Today, Fulton is a group of companies spanning the globe, with manufacturing facilities in China, Great Britain, and the United States. But it all began in the garage of a man named Lewis Palm, back in 1949.

Lewis Palm started the business now known as Fulton by inventing the first Vertical Tubeless Boiler, at home in his garage in Fulton, NY. He specialized in equipment used by laundries and dry cleaners.

Later, his son Ronald joined the family business, and in the 1970s, he began working to broaden their product lines. That led to the development Fulton’s thermal fluid heater, which took the business in a whole new direction and ultimately led to the birth of a new company in the Fulton family—the Fulton Thermal Corporation.

In the 1980s, a third generation joined the family business—Ronald’s son, Bram. With this generation has come a renewed emphasis on R&D as well as efficiency and environmental responsibility.

The Fulton brand expanded into Asia in the 1990s with the founding of Fulton China and later Fulton Ningbo. Then Fulton further expanded by acquiring Volcanic Heater, an Ohio company that produces heaters for use on land as well as at sea.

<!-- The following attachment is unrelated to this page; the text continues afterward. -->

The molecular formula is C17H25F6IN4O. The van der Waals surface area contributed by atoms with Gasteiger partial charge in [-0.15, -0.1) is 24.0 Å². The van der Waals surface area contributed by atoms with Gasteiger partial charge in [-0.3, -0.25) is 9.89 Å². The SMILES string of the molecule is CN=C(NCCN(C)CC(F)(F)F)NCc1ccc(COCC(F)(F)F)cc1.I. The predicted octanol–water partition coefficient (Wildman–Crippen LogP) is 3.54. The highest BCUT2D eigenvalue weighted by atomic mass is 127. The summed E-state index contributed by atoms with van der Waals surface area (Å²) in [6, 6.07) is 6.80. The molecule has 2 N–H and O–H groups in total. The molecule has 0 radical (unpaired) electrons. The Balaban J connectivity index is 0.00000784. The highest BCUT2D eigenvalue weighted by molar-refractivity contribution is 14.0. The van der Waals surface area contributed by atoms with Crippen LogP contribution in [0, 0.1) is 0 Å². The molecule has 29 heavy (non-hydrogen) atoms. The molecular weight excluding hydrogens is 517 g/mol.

Products manufactured by Fulton today include thermal fluid (hot oil) heaters, steam and hot water boilers, and a wide range of ancillary equipment, built by hand and custom designed.

Fulton products are used in many different industries. For instance, thousands of K-12 schools use Fulton boilers, geothermal heat pumps, and other equipment for efficient, reliable heating.

Fulton boilers are also used to provide steam for the brewing industries. When Pabst Brewing Company needed boiler equipment for a new brewery and taproom located in a historic building in downtown Milwaukee, they turned to Fulton.

That’s because Fulton was able to provide boiler equipment that could fit their very specific needs—small footprint, low pressure, and necessary steam output—when other companies couldn’t.

Other commercial and industrial locations where Fulton products can be found include dry cleaners and laundries, food processing plants, commercial high-rises, hospitals, and military bases. And Fulton is part of the LEED Green Building program, which strives to make new buildings more energy efficient and environmentally-friendly.